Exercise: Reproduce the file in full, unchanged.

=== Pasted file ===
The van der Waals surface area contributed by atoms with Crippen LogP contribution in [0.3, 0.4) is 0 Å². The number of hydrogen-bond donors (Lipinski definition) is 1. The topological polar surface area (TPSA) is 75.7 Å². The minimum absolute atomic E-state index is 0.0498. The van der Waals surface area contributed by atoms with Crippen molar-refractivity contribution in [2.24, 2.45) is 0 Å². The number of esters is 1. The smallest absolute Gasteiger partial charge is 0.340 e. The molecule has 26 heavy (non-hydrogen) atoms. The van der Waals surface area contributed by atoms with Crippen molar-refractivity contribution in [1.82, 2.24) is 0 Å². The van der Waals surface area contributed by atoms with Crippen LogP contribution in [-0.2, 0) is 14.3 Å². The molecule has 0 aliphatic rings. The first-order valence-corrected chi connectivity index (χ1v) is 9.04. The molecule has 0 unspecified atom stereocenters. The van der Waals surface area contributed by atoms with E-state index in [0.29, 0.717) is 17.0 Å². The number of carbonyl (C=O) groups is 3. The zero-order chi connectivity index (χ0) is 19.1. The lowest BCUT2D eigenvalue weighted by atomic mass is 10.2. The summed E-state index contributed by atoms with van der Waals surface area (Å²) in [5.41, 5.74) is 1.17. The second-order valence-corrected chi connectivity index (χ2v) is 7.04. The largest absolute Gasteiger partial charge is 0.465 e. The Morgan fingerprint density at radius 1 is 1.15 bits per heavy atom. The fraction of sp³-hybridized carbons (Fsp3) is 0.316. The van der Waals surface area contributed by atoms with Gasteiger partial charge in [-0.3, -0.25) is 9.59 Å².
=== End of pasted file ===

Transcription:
The van der Waals surface area contributed by atoms with Crippen LogP contribution in [0.3, 0.4) is 0 Å². The number of hydrogen-bond donors (Lipinski definition) is 1. The topological polar surface area (TPSA) is 75.7 Å². The minimum absolute atomic E-state index is 0.0498. The van der Waals surface area contributed by atoms with Crippen molar-refractivity contribution in [2.24, 2.45) is 0 Å². The number of esters is 1. The smallest absolute Gasteiger partial charge is 0.340 e. The molecule has 26 heavy (non-hydrogen) atoms. The van der Waals surface area contributed by atoms with Crippen molar-refractivity contribution in [1.82, 2.24) is 0 Å². The van der Waals surface area contributed by atoms with Crippen LogP contribution in [-0.2, 0) is 14.3 Å². The molecule has 0 aliphatic rings. The first-order valence-corrected chi connectivity index (χ1v) is 9.04. The molecule has 0 unspecified atom stereocenters. The van der Waals surface area contributed by atoms with E-state index in [0.29, 0.717) is 17.0 Å². The number of carbonyl (C=O) groups is 3. The zero-order chi connectivity index (χ0) is 19.1. The lowest BCUT2D eigenvalue weighted by atomic mass is 10.2. The summed E-state index contributed by atoms with van der Waals surface area (Å²) in [5.41, 5.74) is 1.17. The second-order valence-corrected chi connectivity index (χ2v) is 7.04. The largest absolute Gasteiger partial charge is 0.465 e. The Morgan fingerprint density at radius 1 is 1.15 bits per heavy atom. The fraction of sp³-hybridized carbons (Fsp3) is 0.316. The van der Waals surface area contributed by atoms with Gasteiger partial charge in [-0.3, -0.25) is 9.59 Å².